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Outdoors WNC is region leader in local food sales

Joe Deal of Deal Family Farm, an Appalachian Grown Certified Farm in Franklin.Seven billion dollars. That’s the figure that local food sales are predicted to reach nationally in 2012 according to a report released last month by the U.S. Department of Agriculture. ASAP estimates that Western North Carolina consumers alone purchased $62 million of local food in 2010, a fourfold increase since the Asheville-based nonprofit’s Appalachian Grown™ certification and branding program began in 2007. The organization’s recent consumer survey explains the increase: understanding that local food benefits local communities.

“We are way ahead of the rest of the country when it comes to supporting local farms,” says Charlie Jackson, ASAP’s executive director. ASAP’s survey, conducted this spring in the greater-Asheville area (Buncombe, Madison, and Henderson counties) and the state’s six westernmost counties found that a majority (55%) of respondents reported spending over onetenth of their food budget on locally grown products. More than 80% of respondents say they choose local food because the purchases help support local farms and contribute to the local economy.

In addition to farms, businesses benefiting from the increase include grocery stores and eateries in the region’s vibrant and growing independent restaurant scene. Threequarters of survey respondents (77%) deemed local food a somewhat or very important consideration in choosing a grocery store, and roughly 6 in 10 (64%) viewed it as somewhat or very important when choosing a restaurant. Over 55% mentioned Ingles as their grocery store of choice for locally grown food.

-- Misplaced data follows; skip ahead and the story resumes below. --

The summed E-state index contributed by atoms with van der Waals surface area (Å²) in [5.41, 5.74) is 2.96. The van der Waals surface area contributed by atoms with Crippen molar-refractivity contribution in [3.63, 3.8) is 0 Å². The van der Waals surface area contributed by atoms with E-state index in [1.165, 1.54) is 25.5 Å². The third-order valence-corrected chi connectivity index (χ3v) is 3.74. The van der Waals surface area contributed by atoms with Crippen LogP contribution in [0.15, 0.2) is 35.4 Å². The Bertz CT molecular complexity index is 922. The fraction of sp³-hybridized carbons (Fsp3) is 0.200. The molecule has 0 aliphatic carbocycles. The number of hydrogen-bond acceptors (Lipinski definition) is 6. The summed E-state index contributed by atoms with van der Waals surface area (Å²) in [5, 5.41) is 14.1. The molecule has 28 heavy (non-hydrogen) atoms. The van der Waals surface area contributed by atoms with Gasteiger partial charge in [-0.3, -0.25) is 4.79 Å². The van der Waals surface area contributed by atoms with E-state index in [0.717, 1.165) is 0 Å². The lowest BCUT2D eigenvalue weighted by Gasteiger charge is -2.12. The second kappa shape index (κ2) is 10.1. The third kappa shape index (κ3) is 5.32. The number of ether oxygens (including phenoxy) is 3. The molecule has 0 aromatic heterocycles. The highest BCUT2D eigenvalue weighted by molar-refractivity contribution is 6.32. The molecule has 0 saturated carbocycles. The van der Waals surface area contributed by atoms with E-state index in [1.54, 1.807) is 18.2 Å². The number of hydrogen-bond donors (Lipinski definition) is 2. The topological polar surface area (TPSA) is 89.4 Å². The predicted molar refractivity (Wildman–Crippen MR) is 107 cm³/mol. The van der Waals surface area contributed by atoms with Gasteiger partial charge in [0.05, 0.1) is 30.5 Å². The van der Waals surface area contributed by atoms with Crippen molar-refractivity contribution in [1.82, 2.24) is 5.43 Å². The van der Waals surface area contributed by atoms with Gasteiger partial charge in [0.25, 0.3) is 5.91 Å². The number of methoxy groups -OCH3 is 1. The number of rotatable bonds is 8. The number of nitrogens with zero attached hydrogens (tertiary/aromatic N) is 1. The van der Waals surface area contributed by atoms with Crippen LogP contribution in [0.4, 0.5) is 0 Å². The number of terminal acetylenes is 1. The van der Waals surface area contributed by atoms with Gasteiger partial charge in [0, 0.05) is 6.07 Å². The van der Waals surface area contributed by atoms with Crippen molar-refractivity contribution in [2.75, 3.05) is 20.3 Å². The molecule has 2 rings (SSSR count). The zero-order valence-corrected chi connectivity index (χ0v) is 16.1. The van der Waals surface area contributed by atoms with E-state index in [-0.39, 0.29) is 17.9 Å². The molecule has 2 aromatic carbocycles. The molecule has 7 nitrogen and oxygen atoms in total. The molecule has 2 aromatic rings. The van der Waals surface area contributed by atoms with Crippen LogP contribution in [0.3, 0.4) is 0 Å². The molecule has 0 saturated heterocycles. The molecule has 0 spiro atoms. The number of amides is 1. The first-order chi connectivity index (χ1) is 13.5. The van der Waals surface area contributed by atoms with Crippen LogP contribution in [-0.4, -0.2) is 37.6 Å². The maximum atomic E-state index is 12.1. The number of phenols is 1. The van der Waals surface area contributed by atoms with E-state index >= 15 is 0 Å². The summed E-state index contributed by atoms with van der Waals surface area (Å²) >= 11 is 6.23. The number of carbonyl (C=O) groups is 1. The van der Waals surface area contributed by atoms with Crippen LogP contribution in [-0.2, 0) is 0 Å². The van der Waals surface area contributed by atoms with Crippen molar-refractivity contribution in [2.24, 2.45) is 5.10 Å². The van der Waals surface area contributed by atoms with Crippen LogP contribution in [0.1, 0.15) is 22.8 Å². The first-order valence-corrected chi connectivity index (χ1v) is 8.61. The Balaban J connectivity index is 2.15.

ASAP’s Appalachian Grown symbol is displayed with farm products grown or raised in Western North Carolina and the Southern Appalachian Mountains. When you see the Appalachian Grown logo, you know you’re buying fresher foods that support family farms, strengthen the local economy, preserve rural culture, and protect the region's natural beauty.How do those surveyed define “local?” Almost 40% feel food is local if grown in Western North Carolina. Roughly one-quarter consider food local if it’s grown in their county, and 19% define local as within 100 miles of their home.

For more information about ASAP’s regional local food sales calculations and 2011 consumer survey, contact Communications Coordinator Maggie Cramer at This e-mail address is being protected from spambots. You need JavaScript enabled to view it or (828)236-1282 ext. 113.

Appalachian Sustainable Agriculture Project (ASAP)

ASAP’s mission is to help local farms thrive, link farmers to markets and supporters, and build healthy communities through connections to local food. To learn more about ASAP’s work in the region, visit asapconnections.org, or call (828) 236-1282.


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